Learning to communicate in Chinese may be unlike anything you’ve done before, even if you’ve learnt a European language. It is both a challenging and rewarding experience. All aspects of learning Chinese, including writing using Chinese characters, opens up new levels of cultural understanding, a broad, rich and complex history, with new and possibly different ways of looking at the world.
The study of Chinese as part of your degree can give you an advantage in a range of fields including, but in no way limited to, business, tourism and education.
Chinese at Flinders
Chinese (Mandarin) is available at beginners level only. From 2017 Chinese is only available to second and third year students at beginners level. Lectures are delivered on-line through Flinders University’s partnership with Charles Darwin University, and are supported by language tutorials with native Chinese speakers on campus at Flinders. A range of culture topics are available at Flinders in areas such as screen studies, law, history and international relations. From 2017 the major sequence is available to upper level students at Flinders in areas such as the Bachelor of Arts, Bachelor of Languages, Bachelor of International Studies, Bachelor of Education, or as an elective in most degrees.
Study Options and Course Description
Chinese topics been designed for Beginner students, that is, students with little or no prior knowledge of Chinese – including Mandarin, Cantonese, Hokkien and other regional dialects. Students who are not at a Beginners level will be asked to withdraw from these topics.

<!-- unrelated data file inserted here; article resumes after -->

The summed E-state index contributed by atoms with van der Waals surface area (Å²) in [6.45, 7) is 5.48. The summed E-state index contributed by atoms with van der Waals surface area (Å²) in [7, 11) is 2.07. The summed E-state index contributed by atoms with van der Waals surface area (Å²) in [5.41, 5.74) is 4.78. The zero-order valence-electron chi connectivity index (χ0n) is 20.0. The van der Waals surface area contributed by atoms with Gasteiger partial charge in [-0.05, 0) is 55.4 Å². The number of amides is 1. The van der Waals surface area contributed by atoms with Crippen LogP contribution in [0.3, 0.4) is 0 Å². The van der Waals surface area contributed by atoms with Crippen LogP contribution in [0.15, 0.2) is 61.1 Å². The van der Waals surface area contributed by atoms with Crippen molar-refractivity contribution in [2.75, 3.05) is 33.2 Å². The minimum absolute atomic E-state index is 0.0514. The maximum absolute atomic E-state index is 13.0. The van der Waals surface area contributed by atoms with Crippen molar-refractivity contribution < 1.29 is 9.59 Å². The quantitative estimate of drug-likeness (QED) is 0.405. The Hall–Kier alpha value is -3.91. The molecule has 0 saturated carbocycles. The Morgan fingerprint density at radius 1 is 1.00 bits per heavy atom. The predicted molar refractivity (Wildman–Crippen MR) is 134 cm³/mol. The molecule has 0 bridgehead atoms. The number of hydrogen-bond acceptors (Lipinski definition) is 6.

One language topic is available per semester, over the three years of the major. Each topic introduces further vocabulary, as well as grammatical patterns, and conversation topics.
If you want to complete a full major in Chinese, 9 units of culture topics must also be undertaken. See the full Chinese Major for listed topics.
The Chinese language topics are delivered in distance mode through Charles Darwin University (CDU).
Each week you will need to study independently using the textbooks and other materials for. You will also need to participate in a two hour online session conducted via CDU’s Learnline website (the equivalent of FLO). Once you have enrolled you will be given access to Learnline, and instructions on how to access it.
We understand that learning a language takes practice, and because of this on campus oral tutorials have been arranged. These are run by a native speaker of Chinese, and are the opportunity to practise your spoken Chinese, get feedback, and meet other students of Chinese with whom you can practise.
Admission details are available by contacting our Admissions and Perspective Students Office , or for details specifically about Chinese, email the School of Humanities and Creative Arts at email@example.com
Photography: Katherine Sutcliffe